Interestingly, Before The War features music by American artist-musician-poet Saul Williams. For Ganesh, working with music and sound offered a new means of creating harmony, dissonance and meaning. For each frame, she embarked on in-depth research—for instance, how should the Confederate statues be positioned, what should the movement of the water be like? Sound, movement, films and footage come together to comment on inequality, climate change and other pressing issues. “The footage of a tunnel, which says ‘exit’, was taken from the video of a flash flood which rampaged through a New York City subway station. There are visuals of forest fires, of space, which are layered with 4K imagery from (US space agency) Nasa’s telescope,” she says.
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There is a dream-like quality to all the works in the show, a feeling that you have stepped into fantastical landscapes featuring giant blooms and butterflies. The presence of female protagonists, however, remains a constant through these richly layered worlds. In Tree Page, an orb can be seen floating through the jungle. Within it stands a girl, whose head has been supplanted by a bird resting on a cloud. In Pink Forest Tiger Girl, Ganesh draws on elements from Rajput painting traditions by creating a lush forested landscape. Only, it is inhabited by a girl with a tree for a head, sitting atop a tiger. The idea is to allow female protagonists to take centre stage in mythical and historical plot lines that might have relegated them to the margins earlier. “Here (Pink Forest Tiger Girl), the protagonist lands up in a jungle, with elements behind her taken from the poetic Baramasa paintings. In her animation, these are integrated with imagery from Henri Rousseau’s works, a post-impressionist artist who painted a lot of imagined jungles,” adds the artist.
Cues for the research and creation of works in Orchid Meditations lie in events across the globe over the last 10 years. Ganesh noticed a slow movement towards concentration of power and money in several countries from 2016-17. “The political climate, the tendency towards authoritarianism, and all that has been happening with the climate crisis, informed my work. I was talking to a dear friend, who said that this is the longest that New York has been without snow since 1973,” says Ganesh.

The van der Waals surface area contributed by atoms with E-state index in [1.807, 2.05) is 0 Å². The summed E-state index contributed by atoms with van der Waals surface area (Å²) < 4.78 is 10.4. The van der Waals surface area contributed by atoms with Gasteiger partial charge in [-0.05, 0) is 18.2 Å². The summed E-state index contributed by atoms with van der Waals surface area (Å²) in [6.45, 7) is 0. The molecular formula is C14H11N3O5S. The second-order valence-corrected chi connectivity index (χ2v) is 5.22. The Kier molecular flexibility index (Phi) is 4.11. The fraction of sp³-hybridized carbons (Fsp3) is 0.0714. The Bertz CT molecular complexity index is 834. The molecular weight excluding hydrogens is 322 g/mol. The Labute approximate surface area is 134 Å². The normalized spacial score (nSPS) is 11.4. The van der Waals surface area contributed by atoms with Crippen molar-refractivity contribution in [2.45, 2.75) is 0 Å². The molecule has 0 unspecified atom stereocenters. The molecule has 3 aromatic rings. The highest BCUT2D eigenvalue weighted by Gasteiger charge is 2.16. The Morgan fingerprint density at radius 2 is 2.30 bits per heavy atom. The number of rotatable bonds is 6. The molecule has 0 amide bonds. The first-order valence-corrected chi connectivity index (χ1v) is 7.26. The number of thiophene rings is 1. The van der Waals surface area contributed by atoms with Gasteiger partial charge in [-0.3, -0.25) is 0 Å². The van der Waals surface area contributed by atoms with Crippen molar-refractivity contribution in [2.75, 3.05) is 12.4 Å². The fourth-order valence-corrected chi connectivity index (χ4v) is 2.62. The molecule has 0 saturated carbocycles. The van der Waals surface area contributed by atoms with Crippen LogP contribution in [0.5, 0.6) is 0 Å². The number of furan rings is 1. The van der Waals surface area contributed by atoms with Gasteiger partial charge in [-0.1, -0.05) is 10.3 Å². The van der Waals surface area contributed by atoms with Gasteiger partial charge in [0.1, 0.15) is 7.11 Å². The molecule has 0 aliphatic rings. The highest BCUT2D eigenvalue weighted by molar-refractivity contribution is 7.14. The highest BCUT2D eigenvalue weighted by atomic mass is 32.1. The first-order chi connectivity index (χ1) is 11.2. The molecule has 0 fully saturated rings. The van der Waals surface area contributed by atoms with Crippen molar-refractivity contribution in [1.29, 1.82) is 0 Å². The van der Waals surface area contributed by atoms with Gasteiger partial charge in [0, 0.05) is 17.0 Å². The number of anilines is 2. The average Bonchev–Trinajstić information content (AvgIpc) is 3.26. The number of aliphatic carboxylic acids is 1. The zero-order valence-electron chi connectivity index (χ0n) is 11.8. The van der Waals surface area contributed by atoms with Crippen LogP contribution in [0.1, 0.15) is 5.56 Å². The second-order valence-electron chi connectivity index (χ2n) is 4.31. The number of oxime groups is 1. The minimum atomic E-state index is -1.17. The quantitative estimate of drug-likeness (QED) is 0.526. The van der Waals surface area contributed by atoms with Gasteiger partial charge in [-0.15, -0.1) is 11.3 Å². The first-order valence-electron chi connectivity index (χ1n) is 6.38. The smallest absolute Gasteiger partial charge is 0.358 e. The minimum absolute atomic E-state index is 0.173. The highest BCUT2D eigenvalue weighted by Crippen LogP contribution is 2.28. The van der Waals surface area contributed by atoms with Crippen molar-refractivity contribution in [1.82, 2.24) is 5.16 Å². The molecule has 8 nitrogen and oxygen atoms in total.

All these challenging political and ecological disruptions, compounded by fissures in governance during the pandemic, affected her. No one, across strata, seemed to be immune to loss. “I lost my father, as did my partner. Everyone I know lost someone. My work has always been interested in stories of love and loss, new ways to hope for more justice and compassionate governance. All this feels all the more urgent now,” she adds.
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For Ganesh, fantasy and imaginative narratives have the potential to counter misinformed perceptions. “People have visual evidence and facts but for some reason are stuck in certain belief systems, amplified by misinformation and the legitimisation of terms such as ‘alternative facts’. Finding a ground between the symbolic and imaginary could be a good way to counter this,” she says.
As we wind up our conversation, I ask her about the choice of title for the show. Ganesh harks back to the time when her father died and she was sent an orchid by a well-wisher. “But this orchid never bloomed! I love the fact that it is refusing to perform on schedule,” she says. Ganesh is also fascinated by the fact that orchids grow in the shadows. “These ideas can function as really valuable metaphors for people who want to cultivate their ideas in the shadows. And they can choose to reveal them to the world when it is time,” she says. “This show is a bit like that too.”
Orchid Meditations can be viewed at Gallery Espace, Delhi, till 25 March, 11am-7pm (Monday-Saturday).